3) Habits, schedules, and constraints breed creativity. I’m most creative when I have strict constraints on my day. I’ve got everything scheduled, and I’ve got an hour and a half to solve a problem. I always work on problems in 1.5 hour segments, then I take some sort of break. I can usually get through four separate 1.5 hour segments each day. When I’m planning for the following day the night before, I’ll schedule out these four segments with the four most important things I need to get done. The end time forces me to be action-oriented. Nothing is open-ended.
4) Sleep early. sleep often. There are only a few things that will add some coffee back into your energy cup. Exercise can add a bit, as can caffeine and eating well. However, the only real solution is long, deep sleep. The bad rap sleep gets is shocking. Sleeping doesn’t make you lazy. It’s actually one of the most important things you can do.
When I was in college, my mom used to remind me that “nothing good ever happens after 1am.” I’ve adjusted that a bit - there’s nothing great happening after 10pm on a weeknight. Head to sleep and get 8 hours. You’ll notice the difference.
5) Practice makes perfect. When I was building my basketball recruiting startup, I wasn’t able to get through a full hour and a half of uninterrupted work each morning. I know how crazy that sounds - it’s not a very long time and it was the first thing I did each day. But I simply wasn’t used to working on anything that long without being interrupted. You might not, either. We are used to being tapped on the shoulder every five minutes. Start with 45 minutes, and build. Humans are incredibly adaptive - you’ll get used to this framework and thrive in it quickly. But it will take a bit of practice early on.
Practice goes for creativity as well. Being creative is no different than learning to play the piano. It’s not innate - it’s learned. Think about ideas every day to keep the creative bone limber - write out 15 ways to make lines shorter at your soup place at lunch, or 15 alternatives to college. Stretching your idea muscle every day is important so you’re ready with a great solution when a problem you can solve falls into your lap.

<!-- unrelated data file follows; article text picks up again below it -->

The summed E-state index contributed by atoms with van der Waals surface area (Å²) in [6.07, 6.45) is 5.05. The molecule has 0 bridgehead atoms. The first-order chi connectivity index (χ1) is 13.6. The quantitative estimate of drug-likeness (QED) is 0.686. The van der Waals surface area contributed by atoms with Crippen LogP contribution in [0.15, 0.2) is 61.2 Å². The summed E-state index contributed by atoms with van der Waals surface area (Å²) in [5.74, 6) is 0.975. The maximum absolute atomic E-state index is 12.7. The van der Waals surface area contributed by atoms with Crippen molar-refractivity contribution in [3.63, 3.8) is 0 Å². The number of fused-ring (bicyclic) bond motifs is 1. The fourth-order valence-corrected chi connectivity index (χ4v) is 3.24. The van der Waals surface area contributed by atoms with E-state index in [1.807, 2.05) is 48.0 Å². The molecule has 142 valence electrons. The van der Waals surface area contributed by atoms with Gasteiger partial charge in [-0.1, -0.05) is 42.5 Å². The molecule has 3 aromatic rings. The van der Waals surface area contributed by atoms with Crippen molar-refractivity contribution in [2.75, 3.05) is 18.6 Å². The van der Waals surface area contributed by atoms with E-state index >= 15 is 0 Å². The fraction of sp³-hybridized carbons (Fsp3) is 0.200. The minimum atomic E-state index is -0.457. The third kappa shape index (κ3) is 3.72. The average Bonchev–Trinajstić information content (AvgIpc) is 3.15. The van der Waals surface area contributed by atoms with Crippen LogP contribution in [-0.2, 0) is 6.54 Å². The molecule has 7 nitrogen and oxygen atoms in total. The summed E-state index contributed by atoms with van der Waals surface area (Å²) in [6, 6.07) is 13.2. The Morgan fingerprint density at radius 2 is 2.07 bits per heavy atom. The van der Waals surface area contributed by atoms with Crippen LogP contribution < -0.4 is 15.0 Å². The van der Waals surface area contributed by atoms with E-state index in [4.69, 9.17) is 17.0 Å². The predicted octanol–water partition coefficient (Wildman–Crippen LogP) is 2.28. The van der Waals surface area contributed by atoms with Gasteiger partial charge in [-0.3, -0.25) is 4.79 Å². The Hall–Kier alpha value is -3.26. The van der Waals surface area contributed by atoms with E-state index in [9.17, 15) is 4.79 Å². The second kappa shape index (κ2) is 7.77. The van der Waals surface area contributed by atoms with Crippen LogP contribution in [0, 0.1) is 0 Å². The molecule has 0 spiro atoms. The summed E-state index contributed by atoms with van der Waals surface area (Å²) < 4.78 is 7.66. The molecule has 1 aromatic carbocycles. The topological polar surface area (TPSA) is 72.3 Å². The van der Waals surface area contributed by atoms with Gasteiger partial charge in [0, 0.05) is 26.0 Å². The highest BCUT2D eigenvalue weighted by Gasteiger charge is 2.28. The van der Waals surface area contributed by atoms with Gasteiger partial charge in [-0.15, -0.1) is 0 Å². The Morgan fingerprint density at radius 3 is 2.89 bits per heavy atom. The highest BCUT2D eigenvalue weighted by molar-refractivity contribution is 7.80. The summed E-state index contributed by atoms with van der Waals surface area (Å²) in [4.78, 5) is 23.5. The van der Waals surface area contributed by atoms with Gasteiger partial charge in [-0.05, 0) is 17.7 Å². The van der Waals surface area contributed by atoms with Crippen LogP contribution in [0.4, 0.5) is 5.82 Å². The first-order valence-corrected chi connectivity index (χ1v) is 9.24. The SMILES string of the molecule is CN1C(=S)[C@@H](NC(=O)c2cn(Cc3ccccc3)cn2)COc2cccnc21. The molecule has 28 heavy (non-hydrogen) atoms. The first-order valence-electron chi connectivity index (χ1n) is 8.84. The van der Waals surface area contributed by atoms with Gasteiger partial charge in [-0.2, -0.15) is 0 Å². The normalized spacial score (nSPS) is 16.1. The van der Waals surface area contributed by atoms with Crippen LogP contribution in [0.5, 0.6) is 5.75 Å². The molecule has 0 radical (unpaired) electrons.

Bonus: Email maintenance. I know people have service jobs where you need to respond to emails quickly when they come in. In that case, be ruthless with email filters so only important ones can ping you when you’re doing focused work. The effort needed to get back into the “flow” of difficult work after being disturbed by an email is incredibly high - it can easily take 10-15 minutes each time. Make sure these distractions are worth it.
The biggest takeaway here is to be cognizant of your energy and focus limits, and to be purposeful with how you spend your time.
We’re all busy. We’ve all got jobs. By thinking about all the decisions you make throughout the day, transitioning as many as you can to healthy habits, you’ll see drastic improvements to your quality of life. My goal is to get you all thinking like entrepreneurs. The quality I admire in the best entrepreneurs is their ability to maximize their strengths.
Doing everything with a purpose will start you on that track. Then, once that idea hits, you’ll be ready to capitalize on it.
Brian is a serial entrepreneur, writer, and currently the founder of Find Your Lobster. He’s also a teacher at General Assembly, and the EIR at Mayday-Mayday-Mayday, a branding and design company. He can be found on Twitter. Check out his first IrishCentral post, about how anyone can be an entrepreneur.
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